What is Geotagging?

Geotagging is the process of adding geographical information like GPS coordinates and location name to a photo’s metadata. When you geotag photos, the photo's information is stored in the image’s “EXIF data”, along with time, date, the lens type, focal length and shutter speed which are also recorded by the camera. All this info can be accessed in Photoshop or any photography software.

How Do I Geotag?

In the year 2017 (almost 2018), the majority of pictures are taken with smartphones, DSLR (digital single lens reflex) cameras, and MILC (mirrorless interchangeable lens cameras). With these awesome modern digital devices, EXIF data (time, date, and technical information) are recorded automatically. The main task for the user is to use this data to help your images gain more reach.

Geotagging Photos With Your Smartphone

The beauty of a smartphone is that it already functions as a GPS device. There's no need to worry about GPS data because it's being logged 24/7 already! (That's not creepy right?) Anyway, in iOS, Apple’s mobile operating system, all iPhones and iPads have geotagging enabled by default. It can, of course, be disabled, but for this geotagging, don’t change anything.

The Android operating system is found on most non-iphones, also geotags photos by default. However, given the diversity of phones, hardware, camera apps and OS versions, it’s best to determine if geotagging is enabled, by checking your phone’s settings, and turning on location services.

Geotagging Photos With Your DSLR/MILC Camera

Larger than smartphones, DSLRs and their modern-day cousin, the MILC, pack serious photographic power: large sensors, big batteries, and high-end, interchangeable lenses. The most advanced of these cameras feature built-in GPS, allowing your images to be geotagged automatically. However, not all DSLRs and MILCs include GPS sensors, in which case, you’ll need to purchase an external unit, many of which connect wirelessly to Bluetooth-enabled cameras, or to a camera’s hotshoe (the electrical contacts used to power flashes and other accessories).

Viewing EXIF Data on Your Smart Phone

If you own a smartphone, consider a photo-viewing app that can also access an image’s metadata. Two good options for iOS are Koredoko and EXIF Wizard. For Android users, consider Photo EXIF Editor, or EXIF Wizard.

If geotagging photos isn’t already part of your local SEO strategy, it should be. A well laid out approach to local search engine optimization harnesses the power of Google, Yahoo! and Bing, as well as local business directories and social media. Which is why images can play a vital role.

People absorb a great deal of information through text. However, photographs still convey 10x as much information as plain old text. Photos of you, your place of business, or projects you’ve completed can act as the initial point of intrigue that draws customers to your website. To maximize this tactic’s potential, a few rules should be followed:

  • Optimize the viewing size of the image, while minimizing file size. Too small a picture, or too large a file, will frustrate online visitors.
  • Choose an appropriate filename – for example: Cleveland-Recording-Studio.jpg for your company logo. Doing so is the first step in ensuring that Google and other search engines know your picture is related to a particular geographical location.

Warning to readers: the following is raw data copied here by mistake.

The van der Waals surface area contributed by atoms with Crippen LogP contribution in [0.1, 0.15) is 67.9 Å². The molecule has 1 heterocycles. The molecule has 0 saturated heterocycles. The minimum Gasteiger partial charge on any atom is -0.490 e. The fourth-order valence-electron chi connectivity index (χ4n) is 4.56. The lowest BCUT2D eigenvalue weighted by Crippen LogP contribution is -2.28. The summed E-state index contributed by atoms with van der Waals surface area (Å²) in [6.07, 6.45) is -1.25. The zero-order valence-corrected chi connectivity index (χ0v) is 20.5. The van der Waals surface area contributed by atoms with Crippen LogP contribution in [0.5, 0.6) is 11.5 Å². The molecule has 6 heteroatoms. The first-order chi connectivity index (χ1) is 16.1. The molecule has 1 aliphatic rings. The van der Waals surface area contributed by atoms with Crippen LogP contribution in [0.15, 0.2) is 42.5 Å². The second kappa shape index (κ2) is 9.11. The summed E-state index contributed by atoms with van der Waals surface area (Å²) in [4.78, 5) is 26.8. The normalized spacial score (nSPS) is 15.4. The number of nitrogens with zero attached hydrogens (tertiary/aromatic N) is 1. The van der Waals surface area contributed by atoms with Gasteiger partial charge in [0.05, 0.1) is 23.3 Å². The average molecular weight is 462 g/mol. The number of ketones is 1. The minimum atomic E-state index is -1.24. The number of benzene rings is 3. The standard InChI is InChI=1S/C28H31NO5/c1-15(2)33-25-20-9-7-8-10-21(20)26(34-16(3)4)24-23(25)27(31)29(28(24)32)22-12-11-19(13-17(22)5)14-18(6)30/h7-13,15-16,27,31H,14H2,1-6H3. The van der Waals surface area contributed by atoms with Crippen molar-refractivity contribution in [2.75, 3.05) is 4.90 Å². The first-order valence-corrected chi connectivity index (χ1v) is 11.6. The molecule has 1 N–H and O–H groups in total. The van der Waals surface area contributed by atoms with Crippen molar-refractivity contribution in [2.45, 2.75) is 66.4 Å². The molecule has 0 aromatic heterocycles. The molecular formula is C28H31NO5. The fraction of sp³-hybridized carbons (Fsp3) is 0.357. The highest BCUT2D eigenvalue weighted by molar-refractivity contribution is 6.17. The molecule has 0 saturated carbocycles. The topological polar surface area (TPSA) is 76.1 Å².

• Use alt text wisely. Just as an appropriate file name will help identify your image as being relevant to local searches, so too will embedded alt text that includes a target keyword and location name.

Removing a Geotag

You may have photos that you want geotagged in your own personal library that you want to share on the Internet without keeping their location data – pictures of your home or family, for example. In this case, you want to make sure that the photo’s EXIF data (or at least the location part of it) is removed.

Some websites will preserve the EXIF data for each image, while some automatically remove it as each image is uploaded. For example, Google+ and Tumblr leave location data intact, whereas Twitter and Facebook (thankfully) remove it. Others, like Flickr, will give you the option to keep or remove it during the upload process.

If you want to make sure that location data is not included in the first place, most applications have some sort of setting to remove location data as you export your photos for sharing. There are also applications available for most platforms to remove location information from batches of photos all at once.

Get Out and Start Tagging!

By reaching out to people who are in your neighborhood, you can detail your rewards so that they are location specific. Are you located near a university? Offer a reward for fans who wear the school’s colors. Is there a big music event coming up? Offer a reward for users who show you their ticket stub. These kind of offers also open up possibilities for organizations that don’t necessarily have a business location but want to receive the recognition involved with geotagging rewards.

With geotagging services, the playing field is leveled. Local brands can easily reach out to users through targeted specials and in turn, compete with national brands.  So if anyone should be looking to take advantage of geotagging services it should be local businesses.

Does your local business use location-based social networking apps like Foursquare or Gowalla to attract local users? What about Flickr? All these mostly FREE social media and geo-tagging tools can be used to increase your presence online! So what are you waiting for? Get out there and start tagging!

 

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